The indicated arrangement also has certain mechanical advantages. In ordinary turbines, generators and turbogenerators the shaft is subjected to substantial torque and must be correspondingly heavy and rigid. In the present invention the torque between the driving turbine blades and the driven generator poles is transmitted by the disk structure, and furthermore is divided among a plurality of discs. Consequently, a shaft of relatively small diame ter' may be used, and this in turn affords a reduction in the peripheral speed of the shaft at the bearing surfaces. Moreover, in the preferred form the shaft is vertical, with the vapor entering at the bottom of the unit and traveling upward, so that the weight of the rotor is lifted by the vapor pressure, further reducing the load on the shaft and bearings. These features are particularly advantageous when the turbo-generator is designed to run at high speed, such as 10,000 R. P. M. and over.
An important advantage of the invention is the fact that it facilitates the construction of a turbo-generator that is much more compact and lighter in weight for a given output than is possible with previous arrangements. This is frequently of prime importance, for instance in installations on shi s. Another advantage is that it permits construction of a hermetically sealed generator unit, requiring the minimum of service.
Another feature of the invention is the use of a housing which encloses the machine completely and thereby avoids all leakage of fluid therefrom. Ordinarily a shaft is brought out from a turbine or pump for the purpose of transmitting mechanical power, and this involves the use of shaft bearings which present a leakage problem.
While the invention has so far been set forth only in its application to turbo-generators, in which it is particularly advantageous, it is also applicable to motor-driven fans or blowers, using the same general arrangement as that described above, but with the electrical part operating as a motor and the peripheral blades on the rotor disk functioning as fans or blowers. In fact, a turbogenerator can be used in this manner to propel gases without change in construction, though its efficiency will of course be very much increased by redesign. The invention in its broadest aspect therefore includes such blower design and operation.
Other objects and advantages will appear from the following description in conjunction with theaccompanying drawing, in which: I
Fig. l is a central vertical section through a turbogenerator embodying the invention;
Fig. 2 is a partial transverse section on line 22 of Fig. 1, showing one half of a stator disk;
Fig. 3 is a partial transverse section on line 3-3 of Fig. 1, showing one half of a rotor disk; and
Fig. 4 is a partial transverse section on line 4-4 of Fig. 1, showing one half of an end portion.
Various types of turbine construction can be used with the invention, as already indicated. In the illustrated embodiment the Rateau type has been selected, partly because it facilitates a simpler and clearer showing than some other types. In the Rateau turbine, as described for instance in Steam Turbines by Walter S. Leland, published by American Technical Society in 1918, the expansion of the vapor as it passes from inlet to outlet is accommodated by restricting the extent of the passages through the stationary rings adjacent to the inlet to spaced arcuate sections, and gradually increasing the angular length of the arcuate sections in succeeding stationary rings.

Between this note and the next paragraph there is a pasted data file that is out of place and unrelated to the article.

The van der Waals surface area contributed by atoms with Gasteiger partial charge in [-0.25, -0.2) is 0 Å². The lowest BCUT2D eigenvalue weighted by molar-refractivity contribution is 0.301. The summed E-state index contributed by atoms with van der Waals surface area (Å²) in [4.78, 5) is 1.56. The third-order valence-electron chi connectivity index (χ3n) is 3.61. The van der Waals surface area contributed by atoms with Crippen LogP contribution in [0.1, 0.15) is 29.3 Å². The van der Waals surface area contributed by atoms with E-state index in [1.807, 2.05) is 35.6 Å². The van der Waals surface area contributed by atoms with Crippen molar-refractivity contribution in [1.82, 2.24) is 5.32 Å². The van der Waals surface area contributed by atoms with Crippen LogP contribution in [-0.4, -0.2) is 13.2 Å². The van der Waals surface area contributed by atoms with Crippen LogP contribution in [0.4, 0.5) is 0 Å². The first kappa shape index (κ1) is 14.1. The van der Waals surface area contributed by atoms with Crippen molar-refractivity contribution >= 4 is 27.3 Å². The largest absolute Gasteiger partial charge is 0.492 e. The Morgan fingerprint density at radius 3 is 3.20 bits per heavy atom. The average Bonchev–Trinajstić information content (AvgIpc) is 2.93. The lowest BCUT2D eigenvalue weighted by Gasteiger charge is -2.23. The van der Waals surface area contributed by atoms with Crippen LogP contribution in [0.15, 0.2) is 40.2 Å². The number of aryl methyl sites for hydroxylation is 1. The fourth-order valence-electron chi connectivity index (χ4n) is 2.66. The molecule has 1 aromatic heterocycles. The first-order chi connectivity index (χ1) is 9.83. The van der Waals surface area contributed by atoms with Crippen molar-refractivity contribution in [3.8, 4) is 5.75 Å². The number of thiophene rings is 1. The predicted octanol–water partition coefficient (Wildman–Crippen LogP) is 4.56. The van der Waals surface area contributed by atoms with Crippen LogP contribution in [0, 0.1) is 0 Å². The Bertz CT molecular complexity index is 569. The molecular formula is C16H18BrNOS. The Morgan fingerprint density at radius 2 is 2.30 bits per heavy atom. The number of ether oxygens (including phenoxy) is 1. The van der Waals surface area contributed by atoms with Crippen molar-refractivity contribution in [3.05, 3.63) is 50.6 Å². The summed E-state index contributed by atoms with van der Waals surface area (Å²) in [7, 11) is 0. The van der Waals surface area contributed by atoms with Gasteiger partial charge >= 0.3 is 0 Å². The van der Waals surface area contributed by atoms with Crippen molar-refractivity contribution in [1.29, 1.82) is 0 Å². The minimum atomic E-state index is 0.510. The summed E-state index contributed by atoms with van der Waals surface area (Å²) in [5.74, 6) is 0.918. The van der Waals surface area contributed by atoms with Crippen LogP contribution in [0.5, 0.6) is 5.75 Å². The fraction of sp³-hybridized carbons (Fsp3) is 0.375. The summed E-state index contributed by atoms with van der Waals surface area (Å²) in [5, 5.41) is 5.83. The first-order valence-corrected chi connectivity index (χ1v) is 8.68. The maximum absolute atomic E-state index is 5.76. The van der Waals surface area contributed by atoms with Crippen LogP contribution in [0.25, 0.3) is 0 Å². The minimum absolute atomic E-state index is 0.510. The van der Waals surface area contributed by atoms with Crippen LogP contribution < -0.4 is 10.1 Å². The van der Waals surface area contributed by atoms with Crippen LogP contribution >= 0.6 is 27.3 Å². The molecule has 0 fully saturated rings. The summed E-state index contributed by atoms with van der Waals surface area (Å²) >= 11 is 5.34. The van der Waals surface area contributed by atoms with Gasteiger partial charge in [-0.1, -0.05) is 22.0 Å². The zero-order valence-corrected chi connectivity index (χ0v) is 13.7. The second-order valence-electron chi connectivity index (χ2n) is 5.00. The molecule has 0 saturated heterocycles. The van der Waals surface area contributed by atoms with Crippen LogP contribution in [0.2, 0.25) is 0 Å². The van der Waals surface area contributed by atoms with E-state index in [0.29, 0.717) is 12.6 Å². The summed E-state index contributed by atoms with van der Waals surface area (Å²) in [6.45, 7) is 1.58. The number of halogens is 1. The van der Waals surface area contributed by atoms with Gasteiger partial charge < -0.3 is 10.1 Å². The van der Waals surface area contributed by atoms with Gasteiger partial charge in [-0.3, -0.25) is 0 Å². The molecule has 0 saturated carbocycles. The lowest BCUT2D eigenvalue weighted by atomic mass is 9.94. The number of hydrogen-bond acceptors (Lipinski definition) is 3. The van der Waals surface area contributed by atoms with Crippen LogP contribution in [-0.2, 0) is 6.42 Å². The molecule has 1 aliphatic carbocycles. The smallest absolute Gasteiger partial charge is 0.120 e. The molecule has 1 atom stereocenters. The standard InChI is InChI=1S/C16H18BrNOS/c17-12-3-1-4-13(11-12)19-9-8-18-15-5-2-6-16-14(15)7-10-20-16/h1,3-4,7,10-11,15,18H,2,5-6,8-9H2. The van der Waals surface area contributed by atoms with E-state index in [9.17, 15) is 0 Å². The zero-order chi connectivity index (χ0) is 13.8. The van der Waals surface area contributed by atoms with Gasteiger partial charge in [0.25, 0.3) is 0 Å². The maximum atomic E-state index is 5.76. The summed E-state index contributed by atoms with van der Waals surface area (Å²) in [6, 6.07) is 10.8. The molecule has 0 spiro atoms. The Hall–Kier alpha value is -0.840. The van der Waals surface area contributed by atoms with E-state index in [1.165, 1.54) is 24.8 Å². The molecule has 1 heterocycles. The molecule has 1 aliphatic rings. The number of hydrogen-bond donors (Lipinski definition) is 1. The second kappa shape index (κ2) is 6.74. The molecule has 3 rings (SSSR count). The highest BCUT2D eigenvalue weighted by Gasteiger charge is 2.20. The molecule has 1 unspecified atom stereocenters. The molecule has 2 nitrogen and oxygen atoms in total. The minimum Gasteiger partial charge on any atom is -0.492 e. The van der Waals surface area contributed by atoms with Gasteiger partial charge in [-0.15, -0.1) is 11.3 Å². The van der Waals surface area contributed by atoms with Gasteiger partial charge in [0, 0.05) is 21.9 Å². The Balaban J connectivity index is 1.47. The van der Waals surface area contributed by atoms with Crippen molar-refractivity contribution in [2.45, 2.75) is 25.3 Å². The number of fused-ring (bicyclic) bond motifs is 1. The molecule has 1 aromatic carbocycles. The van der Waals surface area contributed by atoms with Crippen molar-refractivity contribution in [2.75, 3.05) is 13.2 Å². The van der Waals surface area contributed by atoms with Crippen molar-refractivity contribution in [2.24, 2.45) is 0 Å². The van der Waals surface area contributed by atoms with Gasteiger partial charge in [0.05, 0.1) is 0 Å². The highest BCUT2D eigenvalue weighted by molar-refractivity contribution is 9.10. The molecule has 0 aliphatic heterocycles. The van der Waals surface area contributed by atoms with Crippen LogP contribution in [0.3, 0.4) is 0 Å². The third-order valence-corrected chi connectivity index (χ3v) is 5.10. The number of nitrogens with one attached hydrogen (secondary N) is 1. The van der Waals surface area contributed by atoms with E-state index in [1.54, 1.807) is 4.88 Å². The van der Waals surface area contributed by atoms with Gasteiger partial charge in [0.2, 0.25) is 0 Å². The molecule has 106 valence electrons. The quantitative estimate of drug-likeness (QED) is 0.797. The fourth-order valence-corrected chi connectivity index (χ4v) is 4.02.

The illustrated embodiments include a cylindrical casing 19 mounted on a base 11 and having avapor inlet 12 and a vapor outlet 13. Stator disks 14 are mounted in spaced annular recessed seats 15 in the inner face of casing 10. Each stator disk 14 comprises an outer turbine section carrying nozzles, passages or vanes for the vapor, and an inner generator (or motor) section which carries stator poles. In the form shown the turbine section includes passages formed by vanes 16 (Fig. 2) and spacing plates 17 mounted between an outer rim 18 which fits into a groove 15, and a connecting rim 19. The generator section is constructed as described in said Patent No. 2,479,589 and particularly shown in Figs. 5 and 6 thereof. It includes laminated pole pieces 20 and Windings 21 held in place by a flat solid matrix 22 molded between and engaging connecting rim 19 and inner rim 23. A suitable conduit 24 for Winding connections may be formed in the spacing plate 17 connecting with a suitable terminal block 25 on the outside of casing 10.
Between each pair of stator disks 14 is located a rotor disk (Figs. 1 and 3), which likewise comprises an outer turbine section and an inner generator section. The turbine section includes an annular series of turbine blades or vanes 31 arranged in axial alignment with stator vanes 16 and mounted on connecting rim 32. The rotor generator section is substantially the same as the stator generator section, including windings 33 around laminated pole pieces 34 held in place by a plastic matrix 35 which engages outer rim 32 and inner rim 36. The latter is connected by web 37 with cylindrical hub 38 fitting on shaft 40 and fixed thereto, as by key 41. A conduit 42 for leads from the windings may be formed in web 37 leading through hub 38 to passage 43 running lengthwise through hollow shaft 40 and connecting with a suitable slip ring or other connecting arrangement in terminal box 44 mounted on casing 10 at the upper end of shaft 49.